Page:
Right for Renting?
Rental costs in some U.S. cities may be unsustainable for many households.
Cost of living has a big impact on a household’s ability to maintain financial stability. High median rental costs in many urban areas are making it tough to make ends meet.
It’s certainly no secret that rental costs around the country are increasing. As Consolidated Credit has reported, in some urban areas it’s now more affordable to own a home rather than rent. However, the initial investment and upfront cost of becoming a homeowner often makes it tough for renters to get into a home where they live.
So if you can’t make the investment to buy or you’re one of those families who simply prefers to rent, are you at least living in the right place to make renting a viable option? The map you see above was created using rental data from 50 cities around the U.S. The study was conducted by GOBankingRates, assessing the median rental costs for a 1-bedroom apartment with average square footage. They also included basic utility costs and gave each city a walkability score to rank to find the most affordable places to live as a renter in the U.S.
Nationally, here is what the average renter can expect from their housing:
- Median cost: $1,234.433
- Size: 678.32 sq. ft.
- Average monthly cost of utilities: $147.06
- Amenities you’re likely to have: dishwasher (68%), pool (61%), fitness center (53%)
- Amenities you’re less likely to see: in-unit washer/dryer (39%), covered / garage parking (36%), pet-friendly (26%)
Consider that the average annual income in the U.S. sits at $66,877 and housing costs usually take up roughly one third of a household’s budget. When housing costs are higher, it makes it tough to achieve and maintain financial stability, leaving families to rely on credit cards to get by. This could be a contributing factor to why American credit card debt is set to top $1 trillion by the end of 2016.
In high-cost urban areas like Miami and San Francisco. Median rent in these areas is $2,000 and $3,600, meaning annual housing costs are $24,000 and $43,200 respectively. So Miami renters are using 36% of their income on housing costs, while San Francisco are using a whopping 65% of their income to cover housing costs – and that’s just for a 1-bedroom apartment!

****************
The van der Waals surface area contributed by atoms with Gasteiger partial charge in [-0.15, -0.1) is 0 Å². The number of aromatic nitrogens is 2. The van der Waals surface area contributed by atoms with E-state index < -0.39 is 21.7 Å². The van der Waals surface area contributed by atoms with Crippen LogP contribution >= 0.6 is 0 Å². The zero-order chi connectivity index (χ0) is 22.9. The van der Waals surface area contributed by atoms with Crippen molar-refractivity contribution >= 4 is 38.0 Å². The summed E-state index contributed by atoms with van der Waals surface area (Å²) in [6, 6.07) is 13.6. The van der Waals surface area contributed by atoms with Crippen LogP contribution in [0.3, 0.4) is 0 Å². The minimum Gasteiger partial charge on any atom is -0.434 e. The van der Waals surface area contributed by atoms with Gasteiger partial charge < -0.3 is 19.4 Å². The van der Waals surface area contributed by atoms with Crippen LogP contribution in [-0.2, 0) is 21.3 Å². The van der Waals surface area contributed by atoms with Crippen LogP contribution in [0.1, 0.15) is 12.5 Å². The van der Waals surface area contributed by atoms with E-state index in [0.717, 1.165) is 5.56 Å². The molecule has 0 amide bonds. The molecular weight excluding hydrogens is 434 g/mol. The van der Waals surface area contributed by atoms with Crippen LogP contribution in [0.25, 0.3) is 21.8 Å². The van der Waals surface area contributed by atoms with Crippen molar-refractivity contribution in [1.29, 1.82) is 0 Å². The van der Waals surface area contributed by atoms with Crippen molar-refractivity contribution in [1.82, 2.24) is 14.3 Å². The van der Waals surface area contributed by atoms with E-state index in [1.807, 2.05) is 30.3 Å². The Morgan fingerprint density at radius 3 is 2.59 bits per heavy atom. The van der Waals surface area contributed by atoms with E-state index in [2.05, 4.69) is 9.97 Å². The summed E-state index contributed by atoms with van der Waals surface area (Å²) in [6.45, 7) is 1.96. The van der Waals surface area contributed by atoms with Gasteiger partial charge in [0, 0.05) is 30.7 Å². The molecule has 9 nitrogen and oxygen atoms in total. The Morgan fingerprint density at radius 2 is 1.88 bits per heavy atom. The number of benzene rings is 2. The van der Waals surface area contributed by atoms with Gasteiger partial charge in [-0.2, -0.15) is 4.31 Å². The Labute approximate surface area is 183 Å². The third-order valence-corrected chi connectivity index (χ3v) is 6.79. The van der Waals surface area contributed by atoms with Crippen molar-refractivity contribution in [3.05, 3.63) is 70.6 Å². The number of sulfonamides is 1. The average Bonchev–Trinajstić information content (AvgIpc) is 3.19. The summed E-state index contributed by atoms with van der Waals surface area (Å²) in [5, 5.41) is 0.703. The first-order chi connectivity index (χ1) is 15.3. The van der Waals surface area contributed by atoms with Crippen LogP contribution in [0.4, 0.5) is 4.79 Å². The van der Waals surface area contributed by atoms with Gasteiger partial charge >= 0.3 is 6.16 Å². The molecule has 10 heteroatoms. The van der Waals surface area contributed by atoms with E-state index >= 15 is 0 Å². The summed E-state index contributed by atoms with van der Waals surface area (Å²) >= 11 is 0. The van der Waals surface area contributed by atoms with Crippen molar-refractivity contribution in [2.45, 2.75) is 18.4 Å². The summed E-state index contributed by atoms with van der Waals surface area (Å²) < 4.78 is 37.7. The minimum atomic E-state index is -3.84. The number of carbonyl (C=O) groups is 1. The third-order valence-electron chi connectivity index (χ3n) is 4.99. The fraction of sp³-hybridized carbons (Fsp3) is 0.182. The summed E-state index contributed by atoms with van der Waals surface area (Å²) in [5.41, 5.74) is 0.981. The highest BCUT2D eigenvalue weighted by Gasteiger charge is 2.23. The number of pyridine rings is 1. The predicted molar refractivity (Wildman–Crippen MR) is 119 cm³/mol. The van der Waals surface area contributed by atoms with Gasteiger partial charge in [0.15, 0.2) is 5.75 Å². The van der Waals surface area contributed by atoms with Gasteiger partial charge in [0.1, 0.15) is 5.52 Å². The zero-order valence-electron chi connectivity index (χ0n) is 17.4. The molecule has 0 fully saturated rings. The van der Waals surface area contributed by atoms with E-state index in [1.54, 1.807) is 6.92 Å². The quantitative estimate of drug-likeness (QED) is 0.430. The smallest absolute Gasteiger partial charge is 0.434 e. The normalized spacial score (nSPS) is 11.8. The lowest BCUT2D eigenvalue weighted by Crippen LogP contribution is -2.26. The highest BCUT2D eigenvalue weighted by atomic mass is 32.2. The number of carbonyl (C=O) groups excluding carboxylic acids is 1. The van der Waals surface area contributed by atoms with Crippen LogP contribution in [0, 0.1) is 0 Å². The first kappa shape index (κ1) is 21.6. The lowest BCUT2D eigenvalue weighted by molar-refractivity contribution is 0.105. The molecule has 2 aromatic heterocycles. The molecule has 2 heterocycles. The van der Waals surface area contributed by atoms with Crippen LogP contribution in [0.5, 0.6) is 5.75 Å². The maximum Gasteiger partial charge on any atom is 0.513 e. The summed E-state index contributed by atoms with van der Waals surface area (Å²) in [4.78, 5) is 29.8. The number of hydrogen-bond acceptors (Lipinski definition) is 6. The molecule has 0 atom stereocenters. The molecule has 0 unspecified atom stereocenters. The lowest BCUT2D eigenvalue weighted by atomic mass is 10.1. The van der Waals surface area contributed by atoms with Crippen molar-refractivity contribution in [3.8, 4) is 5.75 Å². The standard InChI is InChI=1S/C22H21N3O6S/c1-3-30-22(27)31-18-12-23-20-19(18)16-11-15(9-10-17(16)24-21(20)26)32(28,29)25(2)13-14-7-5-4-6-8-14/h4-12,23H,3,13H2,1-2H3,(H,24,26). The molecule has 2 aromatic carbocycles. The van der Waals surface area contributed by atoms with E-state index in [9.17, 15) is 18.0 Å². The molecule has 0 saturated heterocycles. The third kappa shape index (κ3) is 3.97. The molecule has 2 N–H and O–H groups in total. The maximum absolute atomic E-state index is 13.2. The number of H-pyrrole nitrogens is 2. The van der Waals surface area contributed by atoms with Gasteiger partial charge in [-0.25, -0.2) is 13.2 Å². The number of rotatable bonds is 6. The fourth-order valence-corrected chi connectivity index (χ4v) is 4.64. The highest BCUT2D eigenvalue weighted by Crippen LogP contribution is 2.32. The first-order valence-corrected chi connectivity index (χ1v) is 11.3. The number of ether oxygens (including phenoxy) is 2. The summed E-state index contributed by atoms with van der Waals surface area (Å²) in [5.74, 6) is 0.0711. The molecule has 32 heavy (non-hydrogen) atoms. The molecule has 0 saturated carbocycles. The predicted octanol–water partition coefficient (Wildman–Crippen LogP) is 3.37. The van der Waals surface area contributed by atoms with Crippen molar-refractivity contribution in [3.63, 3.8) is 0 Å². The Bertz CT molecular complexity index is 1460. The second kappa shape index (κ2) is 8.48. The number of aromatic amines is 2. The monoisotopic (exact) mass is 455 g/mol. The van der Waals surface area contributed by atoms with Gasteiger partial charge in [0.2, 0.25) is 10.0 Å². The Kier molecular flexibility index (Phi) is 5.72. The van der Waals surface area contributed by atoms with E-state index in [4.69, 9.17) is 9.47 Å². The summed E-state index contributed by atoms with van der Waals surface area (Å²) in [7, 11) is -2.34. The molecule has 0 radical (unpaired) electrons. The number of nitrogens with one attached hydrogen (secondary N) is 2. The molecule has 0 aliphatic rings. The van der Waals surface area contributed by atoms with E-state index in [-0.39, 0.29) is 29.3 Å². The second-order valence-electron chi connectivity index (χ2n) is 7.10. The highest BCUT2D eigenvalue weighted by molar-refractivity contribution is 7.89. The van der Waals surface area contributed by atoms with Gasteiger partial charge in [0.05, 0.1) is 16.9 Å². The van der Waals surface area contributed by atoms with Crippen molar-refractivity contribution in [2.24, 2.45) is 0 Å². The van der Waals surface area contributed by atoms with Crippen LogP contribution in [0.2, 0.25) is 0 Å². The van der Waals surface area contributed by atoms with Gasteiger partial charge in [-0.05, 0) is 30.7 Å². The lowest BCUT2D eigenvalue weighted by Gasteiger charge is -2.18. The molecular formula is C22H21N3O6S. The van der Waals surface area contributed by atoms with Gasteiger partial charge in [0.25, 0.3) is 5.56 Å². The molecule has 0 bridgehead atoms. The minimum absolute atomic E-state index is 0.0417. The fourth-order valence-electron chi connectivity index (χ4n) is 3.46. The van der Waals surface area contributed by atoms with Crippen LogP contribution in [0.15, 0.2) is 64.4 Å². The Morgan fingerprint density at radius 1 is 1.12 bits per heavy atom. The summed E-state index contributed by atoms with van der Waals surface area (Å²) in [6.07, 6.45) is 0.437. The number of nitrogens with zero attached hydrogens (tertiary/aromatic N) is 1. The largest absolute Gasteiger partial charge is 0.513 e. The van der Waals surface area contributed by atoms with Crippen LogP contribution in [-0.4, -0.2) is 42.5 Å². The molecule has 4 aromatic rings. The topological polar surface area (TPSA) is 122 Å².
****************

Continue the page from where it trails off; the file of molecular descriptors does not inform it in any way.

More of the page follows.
“If more than one third of your budget is taken up with housing costs, it makes it tough for the average family to get ahead,” says Maria Gaitan, Housing Director for Consolidated Credit. “Many households are being forced into a situation where they’re living paycheck to paycheck. Unless rental costs come down, families will continue to struggle to save and live day to day without a reliance on credit.”
Overcoming the barriers to ownership
The solution for households who are struggling to make rent is to find a path to achieve ownership. However, this can be tough to do if rental payments leave little money to save up for a down payment and moving costs. So how can rental families get ahead of the curve?
“Even families who are living on a limited budget with high rental costs can find a path to homeownership with the right plan,” Gaitan explains. “By finding relief options to eliminate credit card debt, and exploring financing solutions like FHA loans that only require a 3% down payment, homeownership is often more achievable than you might think. In addition, many states and municipalities offer down payment and closing cost assistance programs for first time buyers.”
With that in mind, if you’re tired of throwing away money on rent – especially more money than you’d be paying for a mortgage – your first step should be to contact a HUD-certified housing counseling agency in your area to take advantage of a free consultation. They’ll look at your debt, income, budget and credit to get a full picture of where you stand and how you’d best be able to achieve ownership. For more information, call 1-800-435-2261.